Book Rescue Goes Viral

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If you’ve got lemons—make lemonade.

We get too many copies of some books. It is a mission here to keep as many books as real, readable books if at all possible.

Former bestsellers and blockbuster books are usually over represented in the secondary market. People have already read the book, or it is no longer fashionable. We end up getting 10, 50, 100 copies for every one we can remarket to a reader or collector online or in our stores. Danielle Steel, Nora Roberts, James Patterson, and recently even Harry Potter…

Hardcovers can usually find a place in our Books By the Foot department.

Before you snicker or express outrage…getting pulped is the only other option for these books. Charities don’t want them. We BUY them from charities all the time! If we can’t sell them to readers or collectors, we can sell them on Books by the Foot.

Who buys them from Books By the Foot? Interior Designers most often. They also go to television and movie productions as props. If you see books in a hotel lobby or in a retail store display or in a TV show, movie, or commercial…well, they’ve got to come from somewhere.

AND we have preserved those books as "books" for at least a little longer.

What about books that aren’t hardcovers? They are more difficult, but what follows really happened.

We always have had too many kids books. Our stores have large kids book sections, and we put as many online as possible, but more have always come in than can be processed. Plus if they are less than near perfect, they just don’t sell online. We’ve always been glad to donate what we can.

In the mid 2000s, we shipped a number of container loads to Nigeria. It worked well for a couple years. The goal was to break even on labor and supplies. But we didn’t. I think the last unpaid invoice stayed pinned above my desk for 6-7 years before I finally wrote it off.

Photo Credit: Sam Yu from Frederick News-Post

In 2012, we teamed up with PNC Bank to get a book to every student in Frederick County, MD to take home for summer. About 19,000 books were given out.

In 2016, we were given the Corporate Donor of the Year from Family Services, Inc. just because we let them come and take all the kids books they can use.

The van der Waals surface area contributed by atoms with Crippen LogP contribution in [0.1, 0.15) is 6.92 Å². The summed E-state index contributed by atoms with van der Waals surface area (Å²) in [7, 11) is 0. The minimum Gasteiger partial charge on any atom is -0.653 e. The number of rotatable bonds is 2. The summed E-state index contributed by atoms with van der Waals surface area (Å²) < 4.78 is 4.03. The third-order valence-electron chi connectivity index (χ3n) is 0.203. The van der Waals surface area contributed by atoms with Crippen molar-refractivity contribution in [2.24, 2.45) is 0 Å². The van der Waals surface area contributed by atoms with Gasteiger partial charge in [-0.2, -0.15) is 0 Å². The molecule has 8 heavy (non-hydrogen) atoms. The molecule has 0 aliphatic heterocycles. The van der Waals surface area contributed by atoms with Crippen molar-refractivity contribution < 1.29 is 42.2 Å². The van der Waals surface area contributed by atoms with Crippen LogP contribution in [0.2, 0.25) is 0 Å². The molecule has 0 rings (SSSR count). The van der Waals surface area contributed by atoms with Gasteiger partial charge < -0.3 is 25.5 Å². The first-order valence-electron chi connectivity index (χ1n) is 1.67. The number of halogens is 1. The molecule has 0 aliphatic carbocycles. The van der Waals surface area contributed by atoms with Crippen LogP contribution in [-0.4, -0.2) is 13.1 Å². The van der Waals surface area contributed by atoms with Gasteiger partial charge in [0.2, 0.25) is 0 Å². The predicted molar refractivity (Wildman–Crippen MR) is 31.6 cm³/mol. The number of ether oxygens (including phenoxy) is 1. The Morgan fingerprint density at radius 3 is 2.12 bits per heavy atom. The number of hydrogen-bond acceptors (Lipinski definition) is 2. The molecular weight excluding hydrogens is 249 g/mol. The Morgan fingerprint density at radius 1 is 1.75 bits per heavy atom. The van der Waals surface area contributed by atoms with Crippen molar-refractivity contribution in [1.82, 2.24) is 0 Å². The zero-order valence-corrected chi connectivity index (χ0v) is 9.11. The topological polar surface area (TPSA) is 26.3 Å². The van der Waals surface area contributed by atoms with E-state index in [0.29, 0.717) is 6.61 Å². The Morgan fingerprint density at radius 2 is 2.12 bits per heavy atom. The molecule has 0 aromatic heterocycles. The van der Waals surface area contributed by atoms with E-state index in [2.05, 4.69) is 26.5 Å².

In early 2013, we came up with the idea of offering kids books by the box to help us find homes for the surplus kids books. This invention was partly inspiration, partly desperation. The program bumped along for the first months. We’d sell 10 or 12 boxes a week and tried to break even on the sorting and packing to offer inexpensive books shipped around the country. The price then was $12.99 for a box stuffed with kids books. Typically, each box would hold over 100 books.

Then one weekend in July 2013, I was working in the warehouse (big surprise) and received an email from a manager.

"[W]e have over one hundred orders, and they are still pouring in."

Apparently, the program had gotten some popularity on Pinterest. The traffic on BooksBytheFoot.com went crazy.


When we opened Monday, orders were still pouring in. In the beginning we kept up.

"We’ve got tons of kids books, right?"

Right…suddenly the cupboard was bare.

"We can hit the stores and strip out overstock. There are thousands of books there!"

My math must have been fogged by the excitement of "success." A thousand kids books would only fill TEN boxes.

We struggled to find enough kids books we could sell for about 20 cents each. I reached out to remainder dealers. They had books they’d sell cheap, but they lacked variety. We wanted 100+ DIFFERENT books in each box.

And the orders kept pouring in…

I resisted turning the orders off—putting a "Kids Boxes Sold Out" sign on the website.

Where could we find 10,000s of very inexpensive, kids books outside our usual sources?